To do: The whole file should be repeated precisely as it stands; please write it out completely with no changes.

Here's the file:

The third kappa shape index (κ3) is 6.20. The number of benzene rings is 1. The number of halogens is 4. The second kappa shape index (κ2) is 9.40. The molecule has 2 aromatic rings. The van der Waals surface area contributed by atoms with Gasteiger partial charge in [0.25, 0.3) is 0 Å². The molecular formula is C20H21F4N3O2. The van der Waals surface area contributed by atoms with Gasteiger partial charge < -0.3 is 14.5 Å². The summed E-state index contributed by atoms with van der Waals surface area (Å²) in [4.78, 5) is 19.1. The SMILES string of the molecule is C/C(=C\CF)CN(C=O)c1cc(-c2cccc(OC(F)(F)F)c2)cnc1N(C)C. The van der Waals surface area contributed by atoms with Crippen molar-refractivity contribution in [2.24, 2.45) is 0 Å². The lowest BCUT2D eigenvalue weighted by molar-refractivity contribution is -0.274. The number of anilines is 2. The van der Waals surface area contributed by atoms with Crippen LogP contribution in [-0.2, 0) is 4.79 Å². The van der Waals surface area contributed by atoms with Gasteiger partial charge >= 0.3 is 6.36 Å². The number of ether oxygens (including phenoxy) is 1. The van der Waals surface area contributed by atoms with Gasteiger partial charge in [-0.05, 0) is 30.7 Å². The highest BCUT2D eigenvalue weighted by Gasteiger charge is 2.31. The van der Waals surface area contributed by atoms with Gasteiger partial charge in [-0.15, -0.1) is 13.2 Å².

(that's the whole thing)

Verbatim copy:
The third kappa shape index (κ3) is 6.20. The number of benzene rings is 1. The number of halogens is 4. The second kappa shape index (κ2) is 9.40. The molecule has 2 aromatic rings. The van der Waals surface area contributed by atoms with Gasteiger partial charge in [0.25, 0.3) is 0 Å². The molecular formula is C20H21F4N3O2. The van der Waals surface area contributed by atoms with Gasteiger partial charge < -0.3 is 14.5 Å². The summed E-state index contributed by atoms with van der Waals surface area (Å²) in [4.78, 5) is 19.1. The SMILES string of the molecule is C/C(=C\CF)CN(C=O)c1cc(-c2cccc(OC(F)(F)F)c2)cnc1N(C)C. The van der Waals surface area contributed by atoms with Crippen molar-refractivity contribution in [2.24, 2.45) is 0 Å². The lowest BCUT2D eigenvalue weighted by molar-refractivity contribution is -0.274. The number of anilines is 2. The van der Waals surface area contributed by atoms with Crippen LogP contribution in [-0.2, 0) is 4.79 Å². The van der Waals surface area contributed by atoms with Gasteiger partial charge >= 0.3 is 6.36 Å². The number of ether oxygens (including phenoxy) is 1. The van der Waals surface area contributed by atoms with Gasteiger partial charge in [-0.05, 0) is 30.7 Å². The highest BCUT2D eigenvalue weighted by Gasteiger charge is 2.31. The van der Waals surface area contributed by atoms with Gasteiger partial charge in [-0.15, -0.1) is 13.2 Å².